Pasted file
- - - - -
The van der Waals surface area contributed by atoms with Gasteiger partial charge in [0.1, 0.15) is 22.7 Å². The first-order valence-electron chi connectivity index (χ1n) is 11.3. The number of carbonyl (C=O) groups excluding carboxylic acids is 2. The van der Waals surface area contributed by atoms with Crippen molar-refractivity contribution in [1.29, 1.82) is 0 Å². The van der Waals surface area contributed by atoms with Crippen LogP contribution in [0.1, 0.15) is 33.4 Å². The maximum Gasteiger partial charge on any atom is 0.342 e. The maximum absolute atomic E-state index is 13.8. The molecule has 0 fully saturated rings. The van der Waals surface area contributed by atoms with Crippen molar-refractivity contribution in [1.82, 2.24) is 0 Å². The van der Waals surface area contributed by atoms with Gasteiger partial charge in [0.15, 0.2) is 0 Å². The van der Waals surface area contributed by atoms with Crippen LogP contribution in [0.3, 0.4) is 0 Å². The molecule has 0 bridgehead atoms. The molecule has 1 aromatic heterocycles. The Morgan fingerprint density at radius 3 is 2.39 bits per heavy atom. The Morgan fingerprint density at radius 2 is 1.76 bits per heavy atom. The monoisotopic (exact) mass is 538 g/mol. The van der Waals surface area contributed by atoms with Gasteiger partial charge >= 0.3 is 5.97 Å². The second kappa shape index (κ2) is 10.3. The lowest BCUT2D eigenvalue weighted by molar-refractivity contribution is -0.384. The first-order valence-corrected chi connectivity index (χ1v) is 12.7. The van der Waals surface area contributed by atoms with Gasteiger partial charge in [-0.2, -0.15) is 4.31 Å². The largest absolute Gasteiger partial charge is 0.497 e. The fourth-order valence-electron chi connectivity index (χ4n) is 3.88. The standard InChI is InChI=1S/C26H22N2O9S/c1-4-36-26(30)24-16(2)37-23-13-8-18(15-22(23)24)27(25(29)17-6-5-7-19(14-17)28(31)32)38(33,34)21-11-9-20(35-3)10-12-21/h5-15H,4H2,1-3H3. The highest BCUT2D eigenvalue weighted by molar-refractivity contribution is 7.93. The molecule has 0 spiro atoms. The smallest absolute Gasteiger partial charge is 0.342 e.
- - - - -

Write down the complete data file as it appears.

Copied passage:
The van der Waals surface area contributed by atoms with Gasteiger partial charge in [0.1, 0.15) is 22.7 Å². The first-order valence-electron chi connectivity index (χ1n) is 11.3. The number of carbonyl (C=O) groups excluding carboxylic acids is 2. The van der Waals surface area contributed by atoms with Crippen molar-refractivity contribution in [1.29, 1.82) is 0 Å². The van der Waals surface area contributed by atoms with Crippen LogP contribution in [0.1, 0.15) is 33.4 Å². The maximum Gasteiger partial charge on any atom is 0.342 e. The maximum absolute atomic E-state index is 13.8. The molecule has 0 fully saturated rings. The van der Waals surface area contributed by atoms with Crippen molar-refractivity contribution in [1.82, 2.24) is 0 Å². The van der Waals surface area contributed by atoms with Gasteiger partial charge in [0.15, 0.2) is 0 Å². The van der Waals surface area contributed by atoms with Crippen LogP contribution in [0.3, 0.4) is 0 Å². The molecule has 0 bridgehead atoms. The molecule has 1 aromatic heterocycles. The Morgan fingerprint density at radius 3 is 2.39 bits per heavy atom. The Morgan fingerprint density at radius 2 is 1.76 bits per heavy atom. The monoisotopic (exact) mass is 538 g/mol. The van der Waals surface area contributed by atoms with Gasteiger partial charge >= 0.3 is 5.97 Å². The second kappa shape index (κ2) is 10.3. The lowest BCUT2D eigenvalue weighted by molar-refractivity contribution is -0.384. The first-order valence-corrected chi connectivity index (χ1v) is 12.7. The van der Waals surface area contributed by atoms with Gasteiger partial charge in [-0.2, -0.15) is 4.31 Å². The largest absolute Gasteiger partial charge is 0.497 e. The fourth-order valence-electron chi connectivity index (χ4n) is 3.88. The standard InChI is InChI=1S/C26H22N2O9S/c1-4-36-26(30)24-16(2)37-23-13-8-18(15-22(23)24)27(25(29)17-6-5-7-19(14-17)28(31)32)38(33,34)21-11-9-20(35-3)10-12-21/h5-15H,4H2,1-3H3. The highest BCUT2D eigenvalue weighted by molar-refractivity contribution is 7.93. The molecule has 0 spiro atoms. The smallest absolute Gasteiger partial charge is 0.342 e.